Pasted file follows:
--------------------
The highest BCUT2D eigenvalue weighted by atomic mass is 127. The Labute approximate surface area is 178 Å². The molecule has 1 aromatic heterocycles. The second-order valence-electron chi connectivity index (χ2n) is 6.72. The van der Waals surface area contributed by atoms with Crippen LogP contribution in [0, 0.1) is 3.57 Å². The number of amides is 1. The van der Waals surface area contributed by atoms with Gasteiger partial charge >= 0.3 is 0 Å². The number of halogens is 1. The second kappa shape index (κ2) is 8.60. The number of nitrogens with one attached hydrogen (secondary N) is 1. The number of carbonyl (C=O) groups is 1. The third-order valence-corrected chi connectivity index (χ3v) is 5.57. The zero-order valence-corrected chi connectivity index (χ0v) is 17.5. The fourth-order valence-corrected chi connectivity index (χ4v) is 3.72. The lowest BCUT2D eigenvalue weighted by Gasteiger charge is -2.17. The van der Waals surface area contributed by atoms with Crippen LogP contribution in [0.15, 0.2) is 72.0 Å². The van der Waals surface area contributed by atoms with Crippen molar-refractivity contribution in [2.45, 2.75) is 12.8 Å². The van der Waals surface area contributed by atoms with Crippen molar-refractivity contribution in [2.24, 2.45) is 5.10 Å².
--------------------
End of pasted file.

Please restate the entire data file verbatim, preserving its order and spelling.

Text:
The highest BCUT2D eigenvalue weighted by atomic mass is 127. The Labute approximate surface area is 178 Å². The molecule has 1 aromatic heterocycles. The second-order valence-electron chi connectivity index (χ2n) is 6.72. The van der Waals surface area contributed by atoms with Crippen LogP contribution in [0, 0.1) is 3.57 Å². The number of amides is 1. The van der Waals surface area contributed by atoms with Gasteiger partial charge >= 0.3 is 0 Å². The number of halogens is 1. The second kappa shape index (κ2) is 8.60. The number of nitrogens with one attached hydrogen (secondary N) is 1. The number of carbonyl (C=O) groups is 1. The third-order valence-corrected chi connectivity index (χ3v) is 5.57. The zero-order valence-corrected chi connectivity index (χ0v) is 17.5. The fourth-order valence-corrected chi connectivity index (χ4v) is 3.72. The lowest BCUT2D eigenvalue weighted by Gasteiger charge is -2.17. The van der Waals surface area contributed by atoms with Crippen LogP contribution in [0.15, 0.2) is 72.0 Å². The van der Waals surface area contributed by atoms with Crippen molar-refractivity contribution in [2.45, 2.75) is 12.8 Å². The van der Waals surface area contributed by atoms with Crippen molar-refractivity contribution in [2.24, 2.45) is 5.10 Å².